Now, we will create a DAG object and pass the dag_id which is the name of the DAG and make sure you have not created any DAG with this name before. Pass the arguments that we defined earlier and add a description and schedule_interval which will run the DAG after the specified interval of time
Defining the Task
We just have one task for our workflow:
- print: In the task, we will print the “Apache Airflow is a must-have tool for Data Engineers” on the terminal using the python function.
We will pass the task_id to the PythonOperator object. You will see this name on the nodes of Graph View of your DAG. Pass the python function name to the argument “python_callable” that you want to run and the arguments that you function is using to the parameter “op_kwargs” as a dictionary and finally, the DAG object to which you want to link this task.
Run the DAG
Now, when you refresh your Airflow dashboard, you will see your new DAG in the list.
Click on the DAG and open the graph view and you will see something like this. Each of the steps in the workflow will be in a separate box. In this workflow, we only have one step that is print. Run the workflow and wait until its border turns dark green which is an indication that it is completed successfully.
Click on the node “print” to get more details about this step and then click on Logs and you will see the output like this.
What are Variables in Apache Airflow?
We know that Airflow can be used to create and manage complex workflows. We can run multiple workflows at the same time. There is a possibility that most of your workflows are using the same database or same file path. Now, if make any changes like changing the path of the directory where use save files or change the configuration of the databases. In that case, you don’t want to go and update each of the DAGS separately.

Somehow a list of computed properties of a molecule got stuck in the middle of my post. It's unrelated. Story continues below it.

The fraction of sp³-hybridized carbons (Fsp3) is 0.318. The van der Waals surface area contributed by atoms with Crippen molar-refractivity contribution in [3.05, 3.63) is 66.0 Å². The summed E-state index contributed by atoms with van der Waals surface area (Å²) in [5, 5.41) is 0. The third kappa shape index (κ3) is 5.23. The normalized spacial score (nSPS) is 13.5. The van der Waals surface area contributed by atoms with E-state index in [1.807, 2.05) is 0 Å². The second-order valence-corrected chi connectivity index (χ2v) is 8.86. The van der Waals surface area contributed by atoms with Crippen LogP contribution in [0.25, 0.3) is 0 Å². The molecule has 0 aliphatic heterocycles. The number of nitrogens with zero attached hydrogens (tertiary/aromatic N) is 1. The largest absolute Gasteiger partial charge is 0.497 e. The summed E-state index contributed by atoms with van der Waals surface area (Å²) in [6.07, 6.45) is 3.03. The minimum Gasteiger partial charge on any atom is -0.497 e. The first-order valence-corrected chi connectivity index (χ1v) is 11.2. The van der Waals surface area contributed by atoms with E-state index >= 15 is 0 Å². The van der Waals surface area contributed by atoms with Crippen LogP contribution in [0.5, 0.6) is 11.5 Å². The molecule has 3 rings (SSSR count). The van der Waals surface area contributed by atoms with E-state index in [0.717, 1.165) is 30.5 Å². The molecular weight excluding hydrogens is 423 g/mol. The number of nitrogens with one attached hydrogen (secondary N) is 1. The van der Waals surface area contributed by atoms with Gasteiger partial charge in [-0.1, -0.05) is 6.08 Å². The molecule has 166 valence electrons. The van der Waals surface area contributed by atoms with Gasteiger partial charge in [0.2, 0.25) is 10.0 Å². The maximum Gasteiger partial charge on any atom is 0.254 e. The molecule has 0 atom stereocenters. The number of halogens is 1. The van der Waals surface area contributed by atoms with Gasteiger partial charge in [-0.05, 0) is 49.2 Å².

Airflow provides a solution for this, you can create variables where you can store and retrieve data at runtime in the multiple DAGS. So if any major changes occur, you can just edit your variable and your workflows are good to go.
How to create Variables?
Open the Airflow dashboard and click on the Admin from the top menu and then click on Variables.
Now, click on Create to create a new variable and a window will open like this. Add the key and value and submit it. Here, I am creating a variable with the key name as data_path and value as the path of any random text file.
Now, we will create a DAG where we will find out the word count of the text data present in this file. When you want to use the variables, you need to import it. Let’s see how to do this:
Then, we will define the function that will use the path from the variable, read it, and calculate the word count.
The rest of the steps are the same as we did earlier, you need to define the DAG and tasks and your workflow is ready to run.
You can see the results in the log and now if you can use this variable in any other DAG and also you can edit it whenever you want and all your DAGS get updated.
In this article, we understood how to use the Python Operator in Apache Airflow, concepts like branching and variables, and how to create them. In the upcoming article, we will create a machine learning project and automate its workflow using Apache Airflow.
I recommend you go through the following data engineering resources to enhance your knowledge-
- Data Engineering 101 – Getting Started with Apache Airflow
- Getting Started with Apache Hive – A Must Know Tool For all Big Data and Data Engineering Professionals
- Introduction to the Hadoop Ecosystem for Big Data and Data Engineering